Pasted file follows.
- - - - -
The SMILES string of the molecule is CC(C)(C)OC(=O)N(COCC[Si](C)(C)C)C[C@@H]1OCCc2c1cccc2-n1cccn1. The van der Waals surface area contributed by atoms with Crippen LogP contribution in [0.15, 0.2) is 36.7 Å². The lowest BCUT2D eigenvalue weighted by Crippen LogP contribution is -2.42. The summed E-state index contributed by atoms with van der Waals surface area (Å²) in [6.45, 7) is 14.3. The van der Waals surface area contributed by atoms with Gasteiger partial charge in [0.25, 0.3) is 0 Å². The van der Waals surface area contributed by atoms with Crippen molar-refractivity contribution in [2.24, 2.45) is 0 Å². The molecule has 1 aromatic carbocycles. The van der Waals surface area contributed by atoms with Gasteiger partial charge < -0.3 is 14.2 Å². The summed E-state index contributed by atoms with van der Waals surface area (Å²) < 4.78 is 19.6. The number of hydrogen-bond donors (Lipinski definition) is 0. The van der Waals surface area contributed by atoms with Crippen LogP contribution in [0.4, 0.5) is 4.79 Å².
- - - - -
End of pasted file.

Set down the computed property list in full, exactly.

The SMILES string of the molecule is CC(C)(C)OC(=O)N(COCC[Si](C)(C)C)C[C@@H]1OCCc2c1cccc2-n1cccn1. The van der Waals surface area contributed by atoms with Crippen LogP contribution in [0.15, 0.2) is 36.7 Å². The lowest BCUT2D eigenvalue weighted by Crippen LogP contribution is -2.42. The summed E-state index contributed by atoms with van der Waals surface area (Å²) in [6.45, 7) is 14.3. The van der Waals surface area contributed by atoms with Gasteiger partial charge in [0.25, 0.3) is 0 Å². The van der Waals surface area contributed by atoms with Crippen molar-refractivity contribution in [2.24, 2.45) is 0 Å². The molecule has 1 aromatic carbocycles. The van der Waals surface area contributed by atoms with Gasteiger partial charge < -0.3 is 14.2 Å². The summed E-state index contributed by atoms with van der Waals surface area (Å²) < 4.78 is 19.6. The number of hydrogen-bond donors (Lipinski definition) is 0. The van der Waals surface area contributed by atoms with Crippen LogP contribution in [0.4, 0.5) is 4.79 Å².